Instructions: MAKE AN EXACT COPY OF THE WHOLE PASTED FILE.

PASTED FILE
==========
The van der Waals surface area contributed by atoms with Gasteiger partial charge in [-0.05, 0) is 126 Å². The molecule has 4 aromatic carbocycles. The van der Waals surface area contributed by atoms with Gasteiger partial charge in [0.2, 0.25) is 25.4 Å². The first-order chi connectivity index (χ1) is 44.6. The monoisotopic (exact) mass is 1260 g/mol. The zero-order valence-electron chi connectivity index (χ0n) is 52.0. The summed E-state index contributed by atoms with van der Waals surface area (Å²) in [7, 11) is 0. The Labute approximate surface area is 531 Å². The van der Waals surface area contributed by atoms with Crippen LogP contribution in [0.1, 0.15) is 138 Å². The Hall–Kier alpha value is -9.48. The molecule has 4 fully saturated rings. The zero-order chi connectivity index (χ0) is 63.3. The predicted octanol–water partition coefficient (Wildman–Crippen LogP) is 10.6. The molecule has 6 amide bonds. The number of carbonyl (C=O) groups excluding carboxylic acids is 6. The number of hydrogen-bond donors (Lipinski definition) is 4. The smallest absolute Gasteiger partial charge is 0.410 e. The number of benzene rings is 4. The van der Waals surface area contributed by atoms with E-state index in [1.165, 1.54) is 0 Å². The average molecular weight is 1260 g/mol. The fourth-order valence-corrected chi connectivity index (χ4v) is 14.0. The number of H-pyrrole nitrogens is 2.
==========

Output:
The van der Waals surface area contributed by atoms with Gasteiger partial charge in [-0.05, 0) is 126 Å². The molecule has 4 aromatic carbocycles. The van der Waals surface area contributed by atoms with Gasteiger partial charge in [0.2, 0.25) is 25.4 Å². The first-order chi connectivity index (χ1) is 44.6. The monoisotopic (exact) mass is 1260 g/mol. The zero-order valence-electron chi connectivity index (χ0n) is 52.0. The summed E-state index contributed by atoms with van der Waals surface area (Å²) in [7, 11) is 0. The Labute approximate surface area is 531 Å². The van der Waals surface area contributed by atoms with Crippen LogP contribution in [0.1, 0.15) is 138 Å². The Hall–Kier alpha value is -9.48. The molecule has 4 fully saturated rings. The zero-order chi connectivity index (χ0) is 63.3. The predicted octanol–water partition coefficient (Wildman–Crippen LogP) is 10.6. The molecule has 6 amide bonds. The number of carbonyl (C=O) groups excluding carboxylic acids is 6. The number of hydrogen-bond donors (Lipinski definition) is 4. The smallest absolute Gasteiger partial charge is 0.410 e. The number of benzene rings is 4. The van der Waals surface area contributed by atoms with E-state index in [1.165, 1.54) is 0 Å². The average molecular weight is 1260 g/mol. The fourth-order valence-corrected chi connectivity index (χ4v) is 14.0. The number of H-pyrrole nitrogens is 2.